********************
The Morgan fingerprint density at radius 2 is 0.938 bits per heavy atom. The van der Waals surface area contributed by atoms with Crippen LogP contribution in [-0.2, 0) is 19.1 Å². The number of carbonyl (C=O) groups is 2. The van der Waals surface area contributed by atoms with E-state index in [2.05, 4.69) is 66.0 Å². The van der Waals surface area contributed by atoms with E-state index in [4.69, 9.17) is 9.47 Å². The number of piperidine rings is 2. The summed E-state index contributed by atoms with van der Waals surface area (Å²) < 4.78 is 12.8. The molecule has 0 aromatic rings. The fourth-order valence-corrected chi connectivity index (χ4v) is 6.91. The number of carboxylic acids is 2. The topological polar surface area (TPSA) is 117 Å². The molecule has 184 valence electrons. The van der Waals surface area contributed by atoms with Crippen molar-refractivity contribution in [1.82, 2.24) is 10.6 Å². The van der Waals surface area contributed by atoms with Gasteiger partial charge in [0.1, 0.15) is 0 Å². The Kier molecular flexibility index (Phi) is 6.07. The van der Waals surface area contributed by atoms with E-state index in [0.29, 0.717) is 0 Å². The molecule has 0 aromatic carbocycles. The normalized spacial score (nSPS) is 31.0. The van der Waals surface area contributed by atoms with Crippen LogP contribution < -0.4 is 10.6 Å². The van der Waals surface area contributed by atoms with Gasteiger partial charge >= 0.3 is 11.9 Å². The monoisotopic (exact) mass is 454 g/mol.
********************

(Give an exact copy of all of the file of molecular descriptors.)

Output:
The Morgan fingerprint density at radius 2 is 0.938 bits per heavy atom. The van der Waals surface area contributed by atoms with Crippen LogP contribution in [-0.2, 0) is 19.1 Å². The number of carbonyl (C=O) groups is 2. The van der Waals surface area contributed by atoms with E-state index in [2.05, 4.69) is 66.0 Å². The van der Waals surface area contributed by atoms with E-state index in [4.69, 9.17) is 9.47 Å². The number of piperidine rings is 2. The summed E-state index contributed by atoms with van der Waals surface area (Å²) < 4.78 is 12.8. The molecule has 0 aromatic rings. The fourth-order valence-corrected chi connectivity index (χ4v) is 6.91. The number of carboxylic acids is 2. The topological polar surface area (TPSA) is 117 Å². The molecule has 184 valence electrons. The van der Waals surface area contributed by atoms with Crippen molar-refractivity contribution in [1.82, 2.24) is 10.6 Å². The van der Waals surface area contributed by atoms with Gasteiger partial charge in [0.1, 0.15) is 0 Å². The Kier molecular flexibility index (Phi) is 6.07. The van der Waals surface area contributed by atoms with E-state index in [0.29, 0.717) is 0 Å². The molecule has 0 aromatic carbocycles. The normalized spacial score (nSPS) is 31.0. The van der Waals surface area contributed by atoms with Crippen LogP contribution < -0.4 is 10.6 Å². The van der Waals surface area contributed by atoms with Gasteiger partial charge >= 0.3 is 11.9 Å². The monoisotopic (exact) mass is 454 g/mol.